Monday, September 29, 2008

The Future for Humane Dressage

As I move about in the dressage community, I wonder how many people are interested in dressage and how many people are interested in humane dressage. What is the difference? Dressage for the ego/dominance/display or dressage for the partnership/well being of the horse's mind and body/soulful. Most of us are drawn to the horse as a magical being and hopefully with respect and right intention for this being. The horse graciously adapts to people's version of "good care" which does not always include turnout, ability to graze, socialization, and fresh air. Do humans graciously try to be patient and adaptive to the horse's limited lifestyle: warming up the body before getting on the horse, removing mental tension and lack of appropriate focus, giving the horse time to adjust from being without a rider to carrying one? When horses are judged for various " inappropriate actions"--unwilling to go forward, unwilling to round up and soften to the contact, unwilling to turn not to mention bend, etc.--do we take the time to examine and understand the why? What type of horse would truly be willing and happy to go around a rectangular area (with or without good footing) on a daily basis? Could I enthusiastically run on a treadmill if I didn't also do other activities on a regular basis? How often do we see horses who are bright eyed, willing, and eager in the sport of dressage?

Sunday, September 14, 2008

The Mindset Behind Inviting the Partner to Move

My role as the horse in dancing has provided a lot of opportunities for pondering the ethics of training systems in dressage. Why is a horse "happy" in the work? How do you create a "happy" horse? During the past three years (out of the twelve total) of dancing, I have started to ask if there was a training system for developing dancers--similar to the training scale in dressage or developmental sequence in ballet. Ballroom dancing appears to be taught from the belief system of the individual instructor with a goal of reaching a look/outcome that is visually acceptable. In other words, the outline might look okay but there are no guarantees for the feel and comfort for the partners.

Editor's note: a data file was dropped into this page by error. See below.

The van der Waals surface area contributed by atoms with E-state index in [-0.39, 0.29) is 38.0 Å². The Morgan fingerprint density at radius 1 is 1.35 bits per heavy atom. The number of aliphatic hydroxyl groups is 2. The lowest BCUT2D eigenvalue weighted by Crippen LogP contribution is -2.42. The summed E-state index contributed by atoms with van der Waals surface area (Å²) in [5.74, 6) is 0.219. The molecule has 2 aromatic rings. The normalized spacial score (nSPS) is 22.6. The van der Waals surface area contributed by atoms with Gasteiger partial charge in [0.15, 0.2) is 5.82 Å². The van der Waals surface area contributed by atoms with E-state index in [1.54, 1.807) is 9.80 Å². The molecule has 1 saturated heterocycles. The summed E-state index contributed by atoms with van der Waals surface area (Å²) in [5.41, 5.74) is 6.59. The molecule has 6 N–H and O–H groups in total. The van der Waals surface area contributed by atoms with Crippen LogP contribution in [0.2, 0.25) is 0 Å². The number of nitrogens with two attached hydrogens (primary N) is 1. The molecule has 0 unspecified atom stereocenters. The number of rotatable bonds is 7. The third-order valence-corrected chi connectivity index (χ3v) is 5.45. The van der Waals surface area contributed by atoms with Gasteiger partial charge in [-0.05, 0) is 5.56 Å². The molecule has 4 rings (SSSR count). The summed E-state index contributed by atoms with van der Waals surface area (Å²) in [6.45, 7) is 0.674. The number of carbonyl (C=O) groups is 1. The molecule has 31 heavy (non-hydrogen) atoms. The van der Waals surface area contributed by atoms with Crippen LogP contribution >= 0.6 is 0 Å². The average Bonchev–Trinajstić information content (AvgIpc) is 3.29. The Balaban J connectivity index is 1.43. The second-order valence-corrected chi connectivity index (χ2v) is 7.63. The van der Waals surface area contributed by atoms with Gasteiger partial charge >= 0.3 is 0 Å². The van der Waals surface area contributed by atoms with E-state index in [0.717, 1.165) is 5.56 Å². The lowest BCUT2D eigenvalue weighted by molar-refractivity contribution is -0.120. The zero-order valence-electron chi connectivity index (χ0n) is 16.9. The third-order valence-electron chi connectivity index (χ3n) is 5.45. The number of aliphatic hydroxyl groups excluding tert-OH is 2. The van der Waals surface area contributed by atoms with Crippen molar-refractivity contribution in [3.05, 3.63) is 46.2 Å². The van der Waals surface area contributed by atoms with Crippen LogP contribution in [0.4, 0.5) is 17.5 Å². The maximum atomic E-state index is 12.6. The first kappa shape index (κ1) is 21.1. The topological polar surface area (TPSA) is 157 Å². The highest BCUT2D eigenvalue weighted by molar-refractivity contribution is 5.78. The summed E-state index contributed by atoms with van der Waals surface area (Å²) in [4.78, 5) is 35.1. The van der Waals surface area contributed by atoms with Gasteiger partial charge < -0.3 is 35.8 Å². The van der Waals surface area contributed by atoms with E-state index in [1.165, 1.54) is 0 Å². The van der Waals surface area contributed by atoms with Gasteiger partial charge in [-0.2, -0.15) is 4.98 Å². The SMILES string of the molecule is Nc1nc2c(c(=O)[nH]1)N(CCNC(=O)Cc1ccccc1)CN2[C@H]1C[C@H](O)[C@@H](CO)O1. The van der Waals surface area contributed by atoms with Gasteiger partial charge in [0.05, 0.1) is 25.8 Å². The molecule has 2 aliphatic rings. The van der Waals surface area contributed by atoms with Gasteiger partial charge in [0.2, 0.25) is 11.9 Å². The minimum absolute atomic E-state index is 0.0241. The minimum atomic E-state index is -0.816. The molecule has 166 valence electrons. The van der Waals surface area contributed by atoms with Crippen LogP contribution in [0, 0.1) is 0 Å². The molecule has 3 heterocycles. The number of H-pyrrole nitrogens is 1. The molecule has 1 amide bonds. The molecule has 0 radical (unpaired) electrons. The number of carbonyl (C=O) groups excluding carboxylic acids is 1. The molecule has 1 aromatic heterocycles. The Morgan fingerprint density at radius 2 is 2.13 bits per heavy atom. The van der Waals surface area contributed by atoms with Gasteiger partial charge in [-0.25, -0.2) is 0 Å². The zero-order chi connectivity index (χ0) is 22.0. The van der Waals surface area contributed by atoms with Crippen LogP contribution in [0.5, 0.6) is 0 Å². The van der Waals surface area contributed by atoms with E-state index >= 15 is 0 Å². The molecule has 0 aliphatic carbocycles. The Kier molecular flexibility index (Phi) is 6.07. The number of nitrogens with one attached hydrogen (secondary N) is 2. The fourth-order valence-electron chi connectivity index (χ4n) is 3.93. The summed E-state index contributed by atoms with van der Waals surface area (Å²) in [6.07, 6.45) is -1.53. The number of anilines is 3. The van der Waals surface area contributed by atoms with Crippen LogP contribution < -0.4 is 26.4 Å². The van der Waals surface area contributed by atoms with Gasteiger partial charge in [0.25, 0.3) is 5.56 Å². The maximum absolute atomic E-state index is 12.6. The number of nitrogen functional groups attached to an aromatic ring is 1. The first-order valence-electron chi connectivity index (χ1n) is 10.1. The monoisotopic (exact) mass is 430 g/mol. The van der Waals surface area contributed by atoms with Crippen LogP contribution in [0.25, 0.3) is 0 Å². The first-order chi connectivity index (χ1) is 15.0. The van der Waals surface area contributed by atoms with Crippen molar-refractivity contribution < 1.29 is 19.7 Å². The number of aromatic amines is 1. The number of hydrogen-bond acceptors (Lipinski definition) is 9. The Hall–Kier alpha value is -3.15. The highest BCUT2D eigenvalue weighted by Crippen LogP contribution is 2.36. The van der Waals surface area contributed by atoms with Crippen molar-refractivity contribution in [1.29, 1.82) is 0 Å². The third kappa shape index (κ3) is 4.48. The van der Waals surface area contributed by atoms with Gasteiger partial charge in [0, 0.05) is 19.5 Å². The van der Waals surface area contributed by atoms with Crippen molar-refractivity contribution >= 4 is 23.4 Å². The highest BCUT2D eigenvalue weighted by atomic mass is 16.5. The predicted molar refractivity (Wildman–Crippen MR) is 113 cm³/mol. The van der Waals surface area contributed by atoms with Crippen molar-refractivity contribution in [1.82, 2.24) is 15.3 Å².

As I am schooling the Grand Prix (Open Gold Choreography) in dancing, I am realizing that lack of personal understanding of inner body alignment, tension, and timing is a recipe for disaster. As I am asked to create an extended neck/head position for an advanced upper body outline, I am vulnerable to neck, back, knee, etc injuries if I build the look from the wrong place. After four years of dancing with two of the top professionals in pro/am, I realized that I needed to find more answers if I was to survive uninjured. This search led me to a drill system developed by Hans Laxholm of Denmark. He has created a system which parallels the training scale. Since my primary focus is on riding, I was thrilled to learn about such a system. Ironically, the system is not accepted in the dance community and is taught by 1% or so of their population. The system is built around a series of aids communicated between the dance partners. The partnership is an ask and respond system instead of a demand and respond system. The leader INVITES the partner to respond to a learned set of commands, assesses the response, and then follows the response or asks again. The application of the aid allows the follower to prepare and respond in an effective manner. The key is in the understanding of the aids. The second part is the repetition of the aids until the response becomes reflexive. The refinement of these two points allows for a seamless interaction and execution of the movements. The leader and follower can both relax into the form and the delivery of the performance.